“So the guy with the gun to my head is looking at the safe, and he’s telling me to open the safe. It’s a time-lock safe. I don’t have the code to unlock it. And I’m trying not to scream at him as I tell him I have no way of opening it. Finally I said we could vend change from it. The safe can only do that once every 20 minutes. It will drop a tube of about four $20 bills.
“It was surprising but kind of surreal to me, almost unreal. I’ve never been robbed before. I’ve never been face-to-face with a gun. But I did what I was supposed to do. And I didn’t get hurt. I called the police afterward, and I just went back to work the next day. And it was a while before anything like that happened again. But when it did happen again, it was different. Everything went faster. … Normally, they just come in, flash a weapon, demand money, they get the money, and take off. It’s less than a couple minutes.
“Yes you worry about being shot, but I wasn’t going to do anything for that to happen. That’s not what they are there for. They are not there to shoot you. They are there for the money, and the gun is their leverage. You get to thinking, if you follow the store policy, you are going to be fine.”
Up until it wasn’t fine at all.
On Nov. 14 of 2023, sometime around 3 a.m., Basnight noticed a couple of people walking into the parking lot, and they stopped halfway through, and they were just kind of standing there.
The store has cameras all around — the aisles and outside areas are covered. So Basnight went back to the office to look at the cameras. He tried to zoom in because he didn’t recognize the people. It looked like a man and a woman. They eventually separated, with the woman wondering off across the lot to a side street, and the man walking toward the store.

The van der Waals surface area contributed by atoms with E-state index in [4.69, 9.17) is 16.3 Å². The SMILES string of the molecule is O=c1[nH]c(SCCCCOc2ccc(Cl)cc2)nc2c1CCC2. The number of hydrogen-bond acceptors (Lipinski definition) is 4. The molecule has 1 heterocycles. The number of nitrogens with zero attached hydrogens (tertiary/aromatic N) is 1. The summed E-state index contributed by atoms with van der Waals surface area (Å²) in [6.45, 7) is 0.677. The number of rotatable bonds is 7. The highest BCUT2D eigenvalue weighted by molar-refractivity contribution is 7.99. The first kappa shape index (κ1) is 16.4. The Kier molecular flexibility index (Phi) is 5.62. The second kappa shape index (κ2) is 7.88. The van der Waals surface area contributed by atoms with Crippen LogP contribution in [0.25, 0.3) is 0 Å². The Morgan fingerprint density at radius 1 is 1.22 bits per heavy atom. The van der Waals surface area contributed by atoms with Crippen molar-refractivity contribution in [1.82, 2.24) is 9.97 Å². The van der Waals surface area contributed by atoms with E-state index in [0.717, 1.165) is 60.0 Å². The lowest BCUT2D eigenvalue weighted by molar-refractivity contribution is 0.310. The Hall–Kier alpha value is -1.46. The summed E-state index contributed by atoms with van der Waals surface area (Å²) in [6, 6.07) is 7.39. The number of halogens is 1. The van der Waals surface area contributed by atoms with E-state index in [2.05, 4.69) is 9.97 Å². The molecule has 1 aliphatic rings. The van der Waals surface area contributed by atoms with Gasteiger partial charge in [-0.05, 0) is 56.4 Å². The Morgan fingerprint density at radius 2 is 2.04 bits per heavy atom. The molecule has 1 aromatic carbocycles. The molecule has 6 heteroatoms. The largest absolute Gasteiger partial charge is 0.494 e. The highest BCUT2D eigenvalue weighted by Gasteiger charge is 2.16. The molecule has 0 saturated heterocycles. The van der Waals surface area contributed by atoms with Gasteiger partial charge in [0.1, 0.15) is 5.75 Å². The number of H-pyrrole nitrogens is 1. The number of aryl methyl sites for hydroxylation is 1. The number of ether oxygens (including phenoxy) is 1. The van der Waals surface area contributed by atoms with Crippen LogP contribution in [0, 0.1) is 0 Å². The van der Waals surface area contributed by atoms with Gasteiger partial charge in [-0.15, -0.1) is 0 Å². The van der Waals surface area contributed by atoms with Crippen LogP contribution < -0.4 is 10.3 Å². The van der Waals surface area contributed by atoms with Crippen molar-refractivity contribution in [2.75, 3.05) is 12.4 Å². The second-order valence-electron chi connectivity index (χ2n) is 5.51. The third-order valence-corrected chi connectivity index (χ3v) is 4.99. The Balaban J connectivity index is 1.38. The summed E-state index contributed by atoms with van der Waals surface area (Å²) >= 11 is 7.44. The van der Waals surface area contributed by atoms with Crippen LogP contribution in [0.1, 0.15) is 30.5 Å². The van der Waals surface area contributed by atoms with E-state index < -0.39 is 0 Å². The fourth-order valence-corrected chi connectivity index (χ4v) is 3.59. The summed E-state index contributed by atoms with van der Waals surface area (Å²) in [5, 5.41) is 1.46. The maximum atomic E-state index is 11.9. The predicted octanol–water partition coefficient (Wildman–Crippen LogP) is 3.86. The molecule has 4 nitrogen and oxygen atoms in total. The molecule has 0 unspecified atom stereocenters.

“I didn’t recognize him, but things didn’t seem out of the ordinary. I remember he was wearing a pouch around the front of his waist. He didn’t act nervous or anything like that. He didn’t seem like a person who was going to rob a store. I said ‘Hello,’ and everything, and he asked for a Swisher Sweet.
“I turn around, grabbed what he wanted, scanned it, and then looked up, and he’s got a gun pointed straight at me.
“He tells me don’t touch anything. And I’m like, ‘Nope I’m not touching anything.’ I put my hands up and everything. And he’s telling me to give him the money. And I said, ‘Hey I’ve got to hit buttons to open the drawer.’ So I canceled the sale and did a no-sale to open the drawer. I took out the cash tray, and set it on the counter. And he’s grabbing the money. It was just a bunch of $5s and $1s. He’s putting them in his pockets, and he’s telling me not to do anything. I have my hands up, and then he’s looking at me, and he asks me if there is anything in the back. And I said no. …
“And then, we are just looking at each other. It was like a second or two, and then all of a sudden — BANG.
“He just pulled the trigger.”
Basnight wasn’t sure if the guy took off or what. Everything just went weird. He wasn’t sure exactly what had happened. He was still standing in the same spot.
“I knew he had fired the gun, but it wasn’t like what you see in the movies, and stuff like that. There was no falling over and screaming. I didn’t feel any pain at all. I started patting my chest because I had felt an impact against my body. Did he actually shoot me? It crossed my mind that he might have been using some kind of paintball gun, and he was just messing with me after I gave him the money.”
However, Basnight started getting short of breath. He picked up the phone to call 9-11, but somehow he couldn’t get those numbers right. He stumbled back to the office, and as he did, he could feel heat coming from his back. He reached his hand back to feel the area, and it returned all bloody. And that’s when he realized he was injured.
“I started to panic. I got through to 9-11. I told them the address, that I’ve been shot, and need an ambulance. I’m yelling on the phone, and they were trying to reassure me that someone was on the way. I was bleeding all over the place. The police showed up first, and walked me out the door, and sat me on the curb. … I was thinking I’m going to bleed out and die.
“I remember riding in the ambulance assuming I was going to Mercy. But they didn’t take me inside. They put me on a helicopter. I remember the flight and landing, but that’s it. I must have passed out.”
The next thing Basnight knows is he’s waking up in a hospital room in Modesto.
“I was extremely, extremely lucky,” he says. “It’s almost unbelievable.”
A doctor comes in and explains what happened.